Charles F. Morse papers
This collection contains letters (some with drawings) written by Lieutenant Colonel Morse of the 2nd Regiment Massachusetts Volunteer Infantry, who saw action at Cedar Mountain, Antietam, Chancellorsville, Resaca, and the Siege of Atlanta in 1864. The collection also includes some correspondence relating to his post-war activities in the railroad business.
Edward Burgess Peirce letters
Peirce was a drummer and a private in Company F. of the 2nd Regiment Massachusetts Volunteer Heavy Artillery, from July 1863 to September 1865. This collection includes letters he wrote to his parents in Lowell in which he described many aspects of day-to-day activities as an enlisted soldier including accounts of camp life and troop movements.
Stephen Minot Weld papers
This collection contains letters written by Weld who was promoted several times during the four years he served in the Union Army. Weld was a second lieutenant and then captain in the 18th Regiment Massachusetts Volunteer Infantry, 1862-1863, and later was lieutenant colonel and then colonel in the 56th Regiment Massachusetts Volunteer Infantry, 1864-1865.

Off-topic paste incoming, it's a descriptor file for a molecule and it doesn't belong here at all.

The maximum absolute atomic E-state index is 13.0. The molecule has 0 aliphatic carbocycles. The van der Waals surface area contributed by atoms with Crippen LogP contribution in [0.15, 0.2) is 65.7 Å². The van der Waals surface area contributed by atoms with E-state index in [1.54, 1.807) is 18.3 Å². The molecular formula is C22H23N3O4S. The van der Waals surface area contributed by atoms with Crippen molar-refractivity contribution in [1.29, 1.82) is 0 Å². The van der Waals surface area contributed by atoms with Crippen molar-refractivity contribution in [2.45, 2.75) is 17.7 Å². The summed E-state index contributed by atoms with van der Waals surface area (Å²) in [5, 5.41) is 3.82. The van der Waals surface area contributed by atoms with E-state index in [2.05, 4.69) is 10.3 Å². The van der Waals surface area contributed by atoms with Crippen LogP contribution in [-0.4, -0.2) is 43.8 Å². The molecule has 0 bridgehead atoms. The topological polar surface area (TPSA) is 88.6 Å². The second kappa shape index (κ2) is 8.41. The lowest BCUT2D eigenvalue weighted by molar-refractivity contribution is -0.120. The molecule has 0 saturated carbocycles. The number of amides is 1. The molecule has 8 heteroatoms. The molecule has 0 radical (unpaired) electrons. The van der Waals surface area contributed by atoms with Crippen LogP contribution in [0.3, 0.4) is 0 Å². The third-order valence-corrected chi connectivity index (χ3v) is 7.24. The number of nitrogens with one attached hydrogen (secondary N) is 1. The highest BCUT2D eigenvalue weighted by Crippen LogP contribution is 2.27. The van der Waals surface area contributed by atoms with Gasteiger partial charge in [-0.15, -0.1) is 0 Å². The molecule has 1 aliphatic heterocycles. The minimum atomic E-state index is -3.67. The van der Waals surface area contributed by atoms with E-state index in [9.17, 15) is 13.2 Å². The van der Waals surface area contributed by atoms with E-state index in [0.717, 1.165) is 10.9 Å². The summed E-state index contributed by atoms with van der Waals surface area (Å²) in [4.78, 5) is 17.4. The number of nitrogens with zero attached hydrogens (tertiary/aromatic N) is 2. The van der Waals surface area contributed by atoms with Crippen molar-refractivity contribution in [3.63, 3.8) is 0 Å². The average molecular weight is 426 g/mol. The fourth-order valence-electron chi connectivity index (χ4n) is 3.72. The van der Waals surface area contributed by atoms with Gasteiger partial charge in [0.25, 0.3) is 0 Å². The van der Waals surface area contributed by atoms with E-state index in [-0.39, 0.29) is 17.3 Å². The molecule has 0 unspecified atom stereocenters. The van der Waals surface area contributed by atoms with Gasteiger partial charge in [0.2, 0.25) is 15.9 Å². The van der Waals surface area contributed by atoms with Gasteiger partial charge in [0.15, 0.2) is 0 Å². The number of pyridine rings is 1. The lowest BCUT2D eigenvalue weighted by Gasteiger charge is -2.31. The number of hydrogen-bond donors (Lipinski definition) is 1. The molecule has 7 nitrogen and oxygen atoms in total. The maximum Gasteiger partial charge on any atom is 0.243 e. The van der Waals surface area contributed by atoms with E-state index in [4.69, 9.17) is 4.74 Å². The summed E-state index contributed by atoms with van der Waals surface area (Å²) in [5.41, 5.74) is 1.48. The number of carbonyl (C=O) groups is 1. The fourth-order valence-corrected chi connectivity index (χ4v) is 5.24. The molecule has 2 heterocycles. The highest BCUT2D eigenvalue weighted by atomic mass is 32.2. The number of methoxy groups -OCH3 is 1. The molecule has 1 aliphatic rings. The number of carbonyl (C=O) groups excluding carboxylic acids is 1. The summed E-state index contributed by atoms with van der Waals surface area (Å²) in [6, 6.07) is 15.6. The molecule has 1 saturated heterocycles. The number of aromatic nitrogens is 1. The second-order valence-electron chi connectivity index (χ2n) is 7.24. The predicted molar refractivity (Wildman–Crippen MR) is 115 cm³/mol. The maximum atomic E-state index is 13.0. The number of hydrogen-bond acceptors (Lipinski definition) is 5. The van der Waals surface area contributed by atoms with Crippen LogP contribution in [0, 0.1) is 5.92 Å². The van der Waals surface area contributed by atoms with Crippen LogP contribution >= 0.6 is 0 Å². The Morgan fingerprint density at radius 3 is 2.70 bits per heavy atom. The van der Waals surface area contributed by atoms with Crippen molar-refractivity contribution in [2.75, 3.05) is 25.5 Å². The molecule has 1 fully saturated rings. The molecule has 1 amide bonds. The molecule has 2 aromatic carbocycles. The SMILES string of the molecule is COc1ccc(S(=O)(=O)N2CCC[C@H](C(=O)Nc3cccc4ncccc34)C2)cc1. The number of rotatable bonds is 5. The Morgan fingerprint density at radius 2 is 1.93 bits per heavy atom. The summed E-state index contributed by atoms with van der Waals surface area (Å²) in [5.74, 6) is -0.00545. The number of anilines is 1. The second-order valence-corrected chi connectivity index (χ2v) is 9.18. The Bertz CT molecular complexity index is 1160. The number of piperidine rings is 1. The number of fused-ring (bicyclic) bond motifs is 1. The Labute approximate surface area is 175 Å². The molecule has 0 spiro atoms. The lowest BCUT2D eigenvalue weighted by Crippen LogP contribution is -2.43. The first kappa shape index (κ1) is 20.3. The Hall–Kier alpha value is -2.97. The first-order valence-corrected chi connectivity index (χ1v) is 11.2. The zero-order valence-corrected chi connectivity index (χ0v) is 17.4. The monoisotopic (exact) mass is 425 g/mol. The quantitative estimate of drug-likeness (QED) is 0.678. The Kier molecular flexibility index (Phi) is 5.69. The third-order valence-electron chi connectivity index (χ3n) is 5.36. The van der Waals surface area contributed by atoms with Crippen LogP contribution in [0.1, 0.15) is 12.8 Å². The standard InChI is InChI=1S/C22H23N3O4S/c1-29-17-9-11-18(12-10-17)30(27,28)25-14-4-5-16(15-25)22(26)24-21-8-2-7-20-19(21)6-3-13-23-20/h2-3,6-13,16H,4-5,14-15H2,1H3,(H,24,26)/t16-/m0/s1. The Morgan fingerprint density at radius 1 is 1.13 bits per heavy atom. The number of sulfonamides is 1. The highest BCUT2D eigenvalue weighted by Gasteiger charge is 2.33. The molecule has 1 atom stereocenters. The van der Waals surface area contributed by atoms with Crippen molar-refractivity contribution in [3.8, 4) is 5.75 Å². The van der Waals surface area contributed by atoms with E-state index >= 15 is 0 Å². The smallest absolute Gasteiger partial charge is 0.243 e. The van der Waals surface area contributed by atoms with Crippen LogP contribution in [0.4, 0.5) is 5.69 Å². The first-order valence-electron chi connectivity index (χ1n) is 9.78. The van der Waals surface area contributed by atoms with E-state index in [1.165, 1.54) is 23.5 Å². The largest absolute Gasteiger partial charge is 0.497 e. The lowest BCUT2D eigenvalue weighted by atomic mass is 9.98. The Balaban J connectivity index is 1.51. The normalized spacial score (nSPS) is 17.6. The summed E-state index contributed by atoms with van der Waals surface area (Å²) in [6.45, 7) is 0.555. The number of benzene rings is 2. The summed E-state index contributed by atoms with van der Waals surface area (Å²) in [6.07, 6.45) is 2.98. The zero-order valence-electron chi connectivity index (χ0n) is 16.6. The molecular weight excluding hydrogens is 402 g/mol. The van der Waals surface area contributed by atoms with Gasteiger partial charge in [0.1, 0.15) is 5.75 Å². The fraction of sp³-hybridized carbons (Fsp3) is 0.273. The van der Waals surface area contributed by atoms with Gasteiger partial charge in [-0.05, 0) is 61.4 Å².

Please explore and read these collections from any location where you have a web browser and access to the Internet!
Funding for the digitization of the nine Civil War manuscript collections that enabled both the creation of preservation microfilm and the online version of the collections was provided by the Institute of Museum and Library Services under the provisions of the Library Services and Technology Act grant as administered by the Massachusetts Board of Library Commissioners.
| Published: Thursday, 2 October, 2014, 1:00 AM
Perry-Clarke Collection Guide Online
The guide to the Perry-Clarke collection is now online! Originally acquired by the MHS back in 1968, this collection has been available for research since then, but the old unwieldy paper guide needed a major overhaul. We hope this streamlined, fully searchable online guide will bring even more researchers to these wide-ranging and important materials.